By: Rob Scott / @robscott33
Even twelve weeks into the Top 16, this season’s Euroleague continues to surprise and intrigue. Only Barcelona appears to be leading a procession to the top of their group, with more than half a dozen teams across the two groups finding and losing form at the right, or the wrong time. But beyond the wins and losses this week, it was tempting to read more into Thursday’s games.
CSKA overcame a six point deficit with six minutes remaining to beat Unicaja 70-66, led by another deadly performance by Milos Teodosic. He finished with 13 points and five assists, and his back to back threes, along with one from Vladimir Micov, brought CSKA back into the game. More than that, his control of the offense in the final minutes was exemplary. Milos with his game face on is still terrifying for opponents, as opposed to the well-documented ‘bad Milos’ who is more terrifying for his teammates.
If an award for Top 16 MVP existed, he would be taking it home. 15.7 points per game (3rd overall), 5.1 assists (3rd overall), 62% two-point shooting, 41% three-point shooting whilst leading the league in 3-pointers made. If Milos carries this through the playoffs and Final Four, he will be the frontrunner for the real MVP trophy.
Kaun over Krstic?
Sasha Kaun was the other star, finishing with 16 points on 7-for-8 shooting, the first four of which were dunks. It was probably his best performance this season, diving ruthlessly to the basket and, together with Viktor Khryapa, bullying Unicaja’s twin towers of Luka Zoric and Fran Vazquez completely out of the game in the first half. Kaun made Krstic’s presence more of an afterthought, and with big Serbian has slipped to the bench after Khryapa’s return from injury. He still has a huge part to play for this team, but Kaun getting the nod to start is interesting. Messina knows who he trusts, and that appears to be the ex-Jayhawk.
Yet, despite CSKA’s superiority in the paint, the game was tied at halftime, and Unicaja led until late in the fourth. Which gets to the crucial question – are CSKA letting teams hang around out of a lack of urgency? More importantly, is it something they can just turn off when it actually matters, and could they be caught out in the playoffs?
Last week they threw away a double-digit lead to a hustling but undermanned Zalgiris team before easing away late on. This time Unicaja, a more talented team at this point, but still relying more on effort than elite ability, pushed them all the way.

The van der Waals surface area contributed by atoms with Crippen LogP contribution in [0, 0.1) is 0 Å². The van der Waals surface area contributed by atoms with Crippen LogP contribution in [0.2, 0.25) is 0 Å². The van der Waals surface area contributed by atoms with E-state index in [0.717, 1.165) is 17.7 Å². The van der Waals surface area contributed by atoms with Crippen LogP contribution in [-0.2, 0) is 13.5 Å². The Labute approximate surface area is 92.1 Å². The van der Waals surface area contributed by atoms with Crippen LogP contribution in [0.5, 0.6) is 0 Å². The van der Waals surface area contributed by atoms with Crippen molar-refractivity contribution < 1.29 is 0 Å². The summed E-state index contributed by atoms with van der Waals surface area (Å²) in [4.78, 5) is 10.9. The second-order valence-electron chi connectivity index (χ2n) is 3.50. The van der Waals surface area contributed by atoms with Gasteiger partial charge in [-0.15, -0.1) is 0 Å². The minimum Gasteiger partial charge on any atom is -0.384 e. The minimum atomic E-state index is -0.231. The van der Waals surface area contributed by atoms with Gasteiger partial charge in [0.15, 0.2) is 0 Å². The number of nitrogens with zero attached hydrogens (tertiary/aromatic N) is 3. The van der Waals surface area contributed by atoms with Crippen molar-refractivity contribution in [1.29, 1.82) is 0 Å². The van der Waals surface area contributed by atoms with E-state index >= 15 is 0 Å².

Zoran Dragic had four breakaway dunks or layups from turnovers in the first half, and Unicaja fed off this relentless energy on the offensive boards as well. That and Marcus Williams’ ability to drain ‘bad’ three point attempts with a man in his face meant that a clearly inferior team hung around and worried the Russians. Let’s not forget that they also beat CSKA by 17 points in Moscow. Augusto Lima’s spectacular block on Khryapa’s layup attempt just before the first half buzzer put a swagger in their step. It demonstrated how little they are worried by playing teams like CSKA, as they showed last week in Madrid.
It would be unfair to ignore how well Unicaja played. Zoric literally and figuratively rebounded in the second half, grabbing offensive boards and helping the Greens stay in the game. Dragic’s steals were brilliantly timed, but also show just how careless CSKA can be with the ball.
Milos in control
This doesn’t seem truly like ‘a Messina team’ yet. When the definition of that is something close to perfection, perhaps this is just nitpicking, searching for problems that won’t matter in the end. Even though they now share the top spot in their group, CSKA haven’t really imposed themselves on a great team yet, but perhaps we are just impatient for this everlasting second phase to finish and some epic battles to begin. It does look like this team will win or lose on the shoulders of one genius with his hands on all the controls. It’s not Messina, it’s Teodosic.